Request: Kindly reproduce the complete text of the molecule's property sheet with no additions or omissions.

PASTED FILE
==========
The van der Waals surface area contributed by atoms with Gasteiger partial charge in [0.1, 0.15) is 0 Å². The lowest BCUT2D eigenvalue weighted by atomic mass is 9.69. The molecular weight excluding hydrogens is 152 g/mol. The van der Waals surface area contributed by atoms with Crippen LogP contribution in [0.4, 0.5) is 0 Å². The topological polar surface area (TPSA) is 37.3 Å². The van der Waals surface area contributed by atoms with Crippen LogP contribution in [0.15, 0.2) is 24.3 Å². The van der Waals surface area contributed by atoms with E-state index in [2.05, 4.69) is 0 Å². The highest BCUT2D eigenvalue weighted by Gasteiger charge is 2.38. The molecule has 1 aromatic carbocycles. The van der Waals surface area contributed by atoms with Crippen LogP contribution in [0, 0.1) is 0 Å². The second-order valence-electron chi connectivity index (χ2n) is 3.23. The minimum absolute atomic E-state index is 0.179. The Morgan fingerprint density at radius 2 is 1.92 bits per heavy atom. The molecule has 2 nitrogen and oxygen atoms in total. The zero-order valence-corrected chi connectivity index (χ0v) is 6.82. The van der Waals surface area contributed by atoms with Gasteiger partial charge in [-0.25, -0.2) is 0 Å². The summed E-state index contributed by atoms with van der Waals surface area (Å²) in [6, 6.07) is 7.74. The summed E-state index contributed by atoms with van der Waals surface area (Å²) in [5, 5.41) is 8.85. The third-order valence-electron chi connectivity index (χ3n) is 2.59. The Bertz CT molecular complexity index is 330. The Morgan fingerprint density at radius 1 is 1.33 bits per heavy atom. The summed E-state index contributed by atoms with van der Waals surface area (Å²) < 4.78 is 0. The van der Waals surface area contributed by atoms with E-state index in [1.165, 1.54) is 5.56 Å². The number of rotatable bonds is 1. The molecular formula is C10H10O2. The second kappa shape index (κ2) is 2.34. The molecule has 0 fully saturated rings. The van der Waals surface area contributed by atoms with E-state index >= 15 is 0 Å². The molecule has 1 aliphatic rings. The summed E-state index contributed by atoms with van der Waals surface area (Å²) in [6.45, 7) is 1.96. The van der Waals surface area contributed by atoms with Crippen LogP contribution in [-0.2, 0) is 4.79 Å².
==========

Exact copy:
The van der Waals surface area contributed by atoms with Gasteiger partial charge in [0.1, 0.15) is 0 Å². The lowest BCUT2D eigenvalue weighted by atomic mass is 9.69. The molecular weight excluding hydrogens is 152 g/mol. The van der Waals surface area contributed by atoms with Crippen LogP contribution in [0.4, 0.5) is 0 Å². The topological polar surface area (TPSA) is 37.3 Å². The van der Waals surface area contributed by atoms with Crippen LogP contribution in [0.15, 0.2) is 24.3 Å². The van der Waals surface area contributed by atoms with E-state index in [2.05, 4.69) is 0 Å². The highest BCUT2D eigenvalue weighted by Gasteiger charge is 2.38. The molecule has 1 aromatic carbocycles. The van der Waals surface area contributed by atoms with Crippen LogP contribution in [0, 0.1) is 0 Å². The second-order valence-electron chi connectivity index (χ2n) is 3.23. The minimum absolute atomic E-state index is 0.179. The Morgan fingerprint density at radius 2 is 1.92 bits per heavy atom. The molecule has 2 nitrogen and oxygen atoms in total. The zero-order valence-corrected chi connectivity index (χ0v) is 6.82. The van der Waals surface area contributed by atoms with Gasteiger partial charge in [-0.25, -0.2) is 0 Å². The summed E-state index contributed by atoms with van der Waals surface area (Å²) in [6, 6.07) is 7.74. The summed E-state index contributed by atoms with van der Waals surface area (Å²) in [5, 5.41) is 8.85. The third-order valence-electron chi connectivity index (χ3n) is 2.59. The Bertz CT molecular complexity index is 330. The Morgan fingerprint density at radius 1 is 1.33 bits per heavy atom. The summed E-state index contributed by atoms with van der Waals surface area (Å²) < 4.78 is 0. The van der Waals surface area contributed by atoms with E-state index in [1.165, 1.54) is 5.56 Å². The number of rotatable bonds is 1. The molecular formula is C10H10O2. The second kappa shape index (κ2) is 2.34. The molecule has 0 fully saturated rings. The van der Waals surface area contributed by atoms with E-state index >= 15 is 0 Å². The molecule has 1 aliphatic rings. The summed E-state index contributed by atoms with van der Waals surface area (Å²) in [6.45, 7) is 1.96. The van der Waals surface area contributed by atoms with Crippen LogP contribution in [-0.2, 0) is 4.79 Å².